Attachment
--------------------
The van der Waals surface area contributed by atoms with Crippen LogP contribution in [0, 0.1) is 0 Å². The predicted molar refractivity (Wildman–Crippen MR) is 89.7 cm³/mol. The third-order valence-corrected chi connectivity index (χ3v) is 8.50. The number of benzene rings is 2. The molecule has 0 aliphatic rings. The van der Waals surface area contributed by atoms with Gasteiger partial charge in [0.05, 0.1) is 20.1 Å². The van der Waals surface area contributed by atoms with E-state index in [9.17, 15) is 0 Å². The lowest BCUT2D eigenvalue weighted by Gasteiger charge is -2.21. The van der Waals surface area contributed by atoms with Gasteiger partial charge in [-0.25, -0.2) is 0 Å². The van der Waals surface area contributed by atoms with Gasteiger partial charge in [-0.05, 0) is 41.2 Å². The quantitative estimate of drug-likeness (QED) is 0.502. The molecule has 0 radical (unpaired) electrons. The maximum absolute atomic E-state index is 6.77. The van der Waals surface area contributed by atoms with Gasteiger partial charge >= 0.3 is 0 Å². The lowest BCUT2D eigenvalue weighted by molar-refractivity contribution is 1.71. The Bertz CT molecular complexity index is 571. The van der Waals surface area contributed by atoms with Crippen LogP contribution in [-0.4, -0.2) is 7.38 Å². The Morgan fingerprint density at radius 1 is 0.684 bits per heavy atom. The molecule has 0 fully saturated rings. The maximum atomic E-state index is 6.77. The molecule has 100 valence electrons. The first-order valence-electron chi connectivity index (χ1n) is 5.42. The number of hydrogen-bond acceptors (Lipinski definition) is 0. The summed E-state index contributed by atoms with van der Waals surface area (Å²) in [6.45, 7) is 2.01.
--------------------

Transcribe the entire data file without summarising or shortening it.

The van der Waals surface area contributed by atoms with Crippen LogP contribution in [0, 0.1) is 0 Å². The predicted molar refractivity (Wildman–Crippen MR) is 89.7 cm³/mol. The third-order valence-corrected chi connectivity index (χ3v) is 8.50. The number of benzene rings is 2. The molecule has 0 aliphatic rings. The van der Waals surface area contributed by atoms with Gasteiger partial charge in [0.05, 0.1) is 20.1 Å². The van der Waals surface area contributed by atoms with E-state index in [9.17, 15) is 0 Å². The lowest BCUT2D eigenvalue weighted by Gasteiger charge is -2.21. The van der Waals surface area contributed by atoms with Gasteiger partial charge in [-0.25, -0.2) is 0 Å². The van der Waals surface area contributed by atoms with Gasteiger partial charge in [-0.05, 0) is 41.2 Å². The quantitative estimate of drug-likeness (QED) is 0.502. The molecule has 0 radical (unpaired) electrons. The maximum absolute atomic E-state index is 6.77. The van der Waals surface area contributed by atoms with Gasteiger partial charge >= 0.3 is 0 Å². The lowest BCUT2D eigenvalue weighted by molar-refractivity contribution is 1.71. The Bertz CT molecular complexity index is 571. The van der Waals surface area contributed by atoms with Crippen LogP contribution in [-0.4, -0.2) is 7.38 Å². The Morgan fingerprint density at radius 1 is 0.684 bits per heavy atom. The molecule has 0 fully saturated rings. The maximum atomic E-state index is 6.77. The molecule has 100 valence electrons. The first-order valence-electron chi connectivity index (χ1n) is 5.42. The number of hydrogen-bond acceptors (Lipinski definition) is 0. The summed E-state index contributed by atoms with van der Waals surface area (Å²) in [6.45, 7) is 2.01.